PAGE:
This research first received the approval of the hospital's ethics committee. Then the guardians of the patients had the purpose and methodology of the study explained, and their informed consent was obtained.

Ninety ASA class I pediatric patients between the ages 4-15 and who were undergoing elective surgery under general anesthesia were chosen. Patients were excluded if they had a past history of cardiovascular disease, upper airway deformation, and if ETI had to be attempted twice or more because of difficult intubation. The patients were allocated to one of three groups in a randomized manner. Each group was respectively given remifentanil 1 ug/kg (Group R1; N = 30), 1.5 ug/kg (Group R1.5; N = 30), and 2 ug/kg (Group R2; N = 30).

When the patients arrived into the operating room, midazolam 0.05 mg/kg was intravenously administered. After the patients were stabilized on the operative table, a noninvasive blood pressure monitor (MP40, Philips, Germany), the ECG, and a pulse oximetry sensor were attached. Glycopyrrolate 5 ug/kg was intravenously administered as premedication. For anesthetic induction, thiopental sodium 4 mg/kg was intravenously administered. When the patient did not respond to oral commands and there was no eyelash reflex, remifentanil of the amount for the respective group was diluted in normal saline 5 ml and this was administered by intravenous bolus injection over 10 seconds. This was quickly followed by the administration of rocuronium 0.6 mg/kg. Ninety sec afterwards, ETI was performed using a curved laryngoscope (Macintosh, Heine, Germany).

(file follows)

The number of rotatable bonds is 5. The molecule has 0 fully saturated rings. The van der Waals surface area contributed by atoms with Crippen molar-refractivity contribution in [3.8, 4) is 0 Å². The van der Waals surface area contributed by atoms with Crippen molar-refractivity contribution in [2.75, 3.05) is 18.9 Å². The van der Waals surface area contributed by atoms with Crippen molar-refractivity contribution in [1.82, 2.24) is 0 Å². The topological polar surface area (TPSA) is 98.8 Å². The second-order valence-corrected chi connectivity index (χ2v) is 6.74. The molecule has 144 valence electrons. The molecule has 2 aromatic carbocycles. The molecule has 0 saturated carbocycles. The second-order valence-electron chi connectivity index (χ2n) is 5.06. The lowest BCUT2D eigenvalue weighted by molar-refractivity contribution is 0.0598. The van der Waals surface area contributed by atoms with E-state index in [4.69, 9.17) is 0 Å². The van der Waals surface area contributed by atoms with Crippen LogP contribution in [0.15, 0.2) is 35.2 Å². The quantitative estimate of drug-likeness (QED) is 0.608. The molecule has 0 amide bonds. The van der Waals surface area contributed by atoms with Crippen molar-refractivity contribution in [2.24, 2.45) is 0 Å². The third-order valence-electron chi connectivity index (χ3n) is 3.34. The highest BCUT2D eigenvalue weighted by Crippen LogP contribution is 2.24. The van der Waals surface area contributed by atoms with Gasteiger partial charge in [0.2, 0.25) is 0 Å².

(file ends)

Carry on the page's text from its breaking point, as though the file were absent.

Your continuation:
Intubation was performed by a skilled anesthesiologist with 3 yrs of experience. Intubation was easy in most cases. After intubation, anesthesia was maintained by sevoflurane 2 vol%, air 2.5 L/min and, O2 1.5 L/min. The ventilator settings were adjusted to maintain the end-expired carbon dioxide at 35-40 mmHg. After intubation, the blood pressure and heart rate were measured without fixing the tube or changing the body position of the patient for the patients whose blood pressure and heart rate would increase. The systolic blood pressure, mean blood pressure, and heart rate were measured before anesthetic induction (B), before intubation (BI), just after ETI (P 0), 1 minute after ETI (P 1), and 3 minutes after ETI (P 3). The rate of occurrence of coughing after remifentanil administration was also recorded.